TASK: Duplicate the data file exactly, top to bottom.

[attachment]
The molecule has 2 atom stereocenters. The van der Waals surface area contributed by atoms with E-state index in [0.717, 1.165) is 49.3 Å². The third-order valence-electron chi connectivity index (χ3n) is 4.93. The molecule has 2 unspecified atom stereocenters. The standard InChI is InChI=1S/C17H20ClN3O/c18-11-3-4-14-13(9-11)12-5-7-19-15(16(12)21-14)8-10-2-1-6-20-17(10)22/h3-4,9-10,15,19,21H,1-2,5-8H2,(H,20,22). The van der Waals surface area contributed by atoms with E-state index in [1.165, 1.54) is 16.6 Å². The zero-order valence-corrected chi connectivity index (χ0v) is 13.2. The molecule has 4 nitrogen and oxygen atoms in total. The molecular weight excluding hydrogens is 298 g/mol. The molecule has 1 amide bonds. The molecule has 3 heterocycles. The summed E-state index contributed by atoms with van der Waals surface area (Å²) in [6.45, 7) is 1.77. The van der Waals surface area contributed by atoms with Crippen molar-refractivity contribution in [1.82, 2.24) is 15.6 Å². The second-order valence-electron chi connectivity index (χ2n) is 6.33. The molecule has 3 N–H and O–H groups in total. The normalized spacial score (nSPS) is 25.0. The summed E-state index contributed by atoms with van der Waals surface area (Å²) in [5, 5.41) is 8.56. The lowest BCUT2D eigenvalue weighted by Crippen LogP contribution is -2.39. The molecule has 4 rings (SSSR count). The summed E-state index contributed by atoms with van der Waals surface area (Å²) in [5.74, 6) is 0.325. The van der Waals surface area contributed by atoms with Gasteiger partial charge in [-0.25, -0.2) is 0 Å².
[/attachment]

The molecule has 2 atom stereocenters. The van der Waals surface area contributed by atoms with E-state index in [0.717, 1.165) is 49.3 Å². The third-order valence-electron chi connectivity index (χ3n) is 4.93. The molecule has 2 unspecified atom stereocenters. The standard InChI is InChI=1S/C17H20ClN3O/c18-11-3-4-14-13(9-11)12-5-7-19-15(16(12)21-14)8-10-2-1-6-20-17(10)22/h3-4,9-10,15,19,21H,1-2,5-8H2,(H,20,22). The van der Waals surface area contributed by atoms with E-state index in [1.165, 1.54) is 16.6 Å². The zero-order valence-corrected chi connectivity index (χ0v) is 13.2. The molecule has 4 nitrogen and oxygen atoms in total. The molecular weight excluding hydrogens is 298 g/mol. The molecule has 1 amide bonds. The molecule has 3 heterocycles. The summed E-state index contributed by atoms with van der Waals surface area (Å²) in [6.45, 7) is 1.77. The van der Waals surface area contributed by atoms with Crippen molar-refractivity contribution in [1.82, 2.24) is 15.6 Å². The second-order valence-electron chi connectivity index (χ2n) is 6.33. The molecule has 3 N–H and O–H groups in total. The normalized spacial score (nSPS) is 25.0. The summed E-state index contributed by atoms with van der Waals surface area (Å²) in [5, 5.41) is 8.56. The lowest BCUT2D eigenvalue weighted by Crippen LogP contribution is -2.39. The molecule has 4 rings (SSSR count). The summed E-state index contributed by atoms with van der Waals surface area (Å²) in [5.74, 6) is 0.325. The van der Waals surface area contributed by atoms with Gasteiger partial charge in [-0.25, -0.2) is 0 Å².